Daratumumab Now FDA Approved for Newly Diagnosed Transplant-Ineligible Myeloma Patients
Daratumumab is now FDA approved in combination with lenalidomide and dexamethasone for newly diagnosed myeloma patients who are not eligible to receive a stem cell transplant.
Daratumumab was approved in the fall of 2015 and has been a very effective addition to the myeloma drug arsenal for patients. It was formerly approved for use after initial lines of treatment. This new FDA approval was based on results from the Phase III MAIA (MMY3008) clinical study which showed that the addition of daratumumab to lenalidomide and dex reduced the risk of disease progression or death by 44 percent compared with lenalidomide/dex alone.
The MAIA study included 737 newly diagnosed patients who were not eligible for a stem cell transplant. Patients either received dara/len/dex or len/dex and were kept on treatment until disease progression. Over 44% of the study participants were older than 75 years old, a common but difficult to treat population. The earlier use of daratumumab will be helpful for all patients, especially the elderly.
“Multiple myeloma can become more difficult to treat after relapse, so it is important that patients receive an efficacious upfront therapy with a goal of extending their first remission period,” said Saad Usmani, M.D., FACP, Department of Hematologic Oncology and Blood Disorders, Levine Cancer Institute/Carolinas HealthCare System, and a lead investigator of the MAIA study. “This regimen offers an important frontline treatment option for this patient population, and it has been submitted to the NCCN Multiple Myeloma Panel for review and consideration for potential inclusion in the NCCN Clinical Practice Guidelines.”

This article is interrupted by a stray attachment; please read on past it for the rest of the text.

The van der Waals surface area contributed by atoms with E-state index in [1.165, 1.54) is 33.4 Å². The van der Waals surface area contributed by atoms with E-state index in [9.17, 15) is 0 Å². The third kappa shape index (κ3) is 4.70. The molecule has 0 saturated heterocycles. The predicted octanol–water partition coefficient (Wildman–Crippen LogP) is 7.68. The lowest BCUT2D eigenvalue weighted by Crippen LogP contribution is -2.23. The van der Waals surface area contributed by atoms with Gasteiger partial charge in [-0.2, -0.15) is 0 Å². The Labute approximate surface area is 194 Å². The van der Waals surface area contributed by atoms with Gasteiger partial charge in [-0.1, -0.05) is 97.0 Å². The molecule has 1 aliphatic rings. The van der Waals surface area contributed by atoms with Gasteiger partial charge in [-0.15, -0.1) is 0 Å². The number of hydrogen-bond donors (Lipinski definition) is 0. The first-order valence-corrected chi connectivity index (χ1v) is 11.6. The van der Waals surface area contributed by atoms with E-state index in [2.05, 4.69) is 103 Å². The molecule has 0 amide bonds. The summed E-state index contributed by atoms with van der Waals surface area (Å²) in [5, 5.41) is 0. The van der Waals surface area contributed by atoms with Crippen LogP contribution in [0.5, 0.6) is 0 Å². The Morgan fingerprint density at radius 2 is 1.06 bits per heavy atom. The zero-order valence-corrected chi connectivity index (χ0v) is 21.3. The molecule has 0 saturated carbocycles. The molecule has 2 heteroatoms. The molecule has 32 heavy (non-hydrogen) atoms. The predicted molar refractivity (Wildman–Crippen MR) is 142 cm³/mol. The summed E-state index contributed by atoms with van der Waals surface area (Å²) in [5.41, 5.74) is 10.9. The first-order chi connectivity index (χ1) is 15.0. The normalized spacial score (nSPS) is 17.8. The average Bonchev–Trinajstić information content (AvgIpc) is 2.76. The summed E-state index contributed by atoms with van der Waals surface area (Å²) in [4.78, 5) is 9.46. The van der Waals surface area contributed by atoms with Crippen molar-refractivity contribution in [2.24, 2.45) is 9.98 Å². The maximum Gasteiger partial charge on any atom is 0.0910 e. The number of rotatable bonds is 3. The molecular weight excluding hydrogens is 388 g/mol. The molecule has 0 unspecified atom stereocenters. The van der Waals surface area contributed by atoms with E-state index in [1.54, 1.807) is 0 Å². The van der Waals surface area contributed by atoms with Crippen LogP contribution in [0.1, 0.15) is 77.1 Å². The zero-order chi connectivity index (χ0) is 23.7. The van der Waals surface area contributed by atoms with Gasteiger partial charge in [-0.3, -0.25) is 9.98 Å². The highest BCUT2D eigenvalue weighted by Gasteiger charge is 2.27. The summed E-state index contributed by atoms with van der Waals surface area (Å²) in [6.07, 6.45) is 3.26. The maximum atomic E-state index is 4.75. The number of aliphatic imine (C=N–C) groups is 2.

The application received approval through the U.S. FDA’s Real-Time Oncology Review (RTOR) pilot program which aims to explore a faster review process to ensure that safe and effective treatments are available to patients as early as possible, while maintaining and improving review quality and balancing the review team’s workload through data and analysis standardization.
Dr. Saad Usmani shares more about the MAIA trial results at the June ASCO meeting. He notes that dosing changes of lenalidomide may be required when used with daratumumab.
The safety profile was similar in this study as in past daratumumab studies. Serious adverse reactions with a 2 percent greater incidence in the DARALEX-Rd arm compared to the Rd arm were pneumonia (15 percent vs. 8 percent), bronchitis (4 percent vs. 2 percent) and dehydration (2 percent vs. <1 percent), respectively.
This is the 6th FDA approved use of daratumumab in multiple myeloma and is great news for patients.